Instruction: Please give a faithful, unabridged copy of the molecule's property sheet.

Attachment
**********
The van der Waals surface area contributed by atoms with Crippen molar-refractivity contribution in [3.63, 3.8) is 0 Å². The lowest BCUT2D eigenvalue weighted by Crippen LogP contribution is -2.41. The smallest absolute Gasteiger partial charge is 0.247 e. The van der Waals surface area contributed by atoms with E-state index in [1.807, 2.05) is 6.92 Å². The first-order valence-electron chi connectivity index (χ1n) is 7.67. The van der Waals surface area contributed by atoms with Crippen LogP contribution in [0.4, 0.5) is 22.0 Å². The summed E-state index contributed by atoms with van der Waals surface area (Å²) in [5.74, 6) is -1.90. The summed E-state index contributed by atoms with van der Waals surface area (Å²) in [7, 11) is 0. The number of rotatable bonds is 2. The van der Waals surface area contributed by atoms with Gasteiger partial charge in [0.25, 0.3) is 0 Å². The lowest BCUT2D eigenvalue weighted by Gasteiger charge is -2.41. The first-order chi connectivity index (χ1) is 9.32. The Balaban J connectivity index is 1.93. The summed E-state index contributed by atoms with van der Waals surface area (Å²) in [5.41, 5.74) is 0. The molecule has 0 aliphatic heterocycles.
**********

The van der Waals surface area contributed by atoms with Crippen molar-refractivity contribution in [3.63, 3.8) is 0 Å². The lowest BCUT2D eigenvalue weighted by Crippen LogP contribution is -2.41. The smallest absolute Gasteiger partial charge is 0.247 e. The van der Waals surface area contributed by atoms with E-state index in [1.807, 2.05) is 6.92 Å². The first-order valence-electron chi connectivity index (χ1n) is 7.67. The van der Waals surface area contributed by atoms with Crippen LogP contribution in [0.4, 0.5) is 22.0 Å². The summed E-state index contributed by atoms with van der Waals surface area (Å²) in [5.74, 6) is -1.90. The summed E-state index contributed by atoms with van der Waals surface area (Å²) in [7, 11) is 0. The number of rotatable bonds is 2. The van der Waals surface area contributed by atoms with Gasteiger partial charge in [0.25, 0.3) is 0 Å². The lowest BCUT2D eigenvalue weighted by Gasteiger charge is -2.41. The first-order chi connectivity index (χ1) is 9.32. The Balaban J connectivity index is 1.93. The summed E-state index contributed by atoms with van der Waals surface area (Å²) in [5.41, 5.74) is 0. The molecule has 0 aliphatic heterocycles.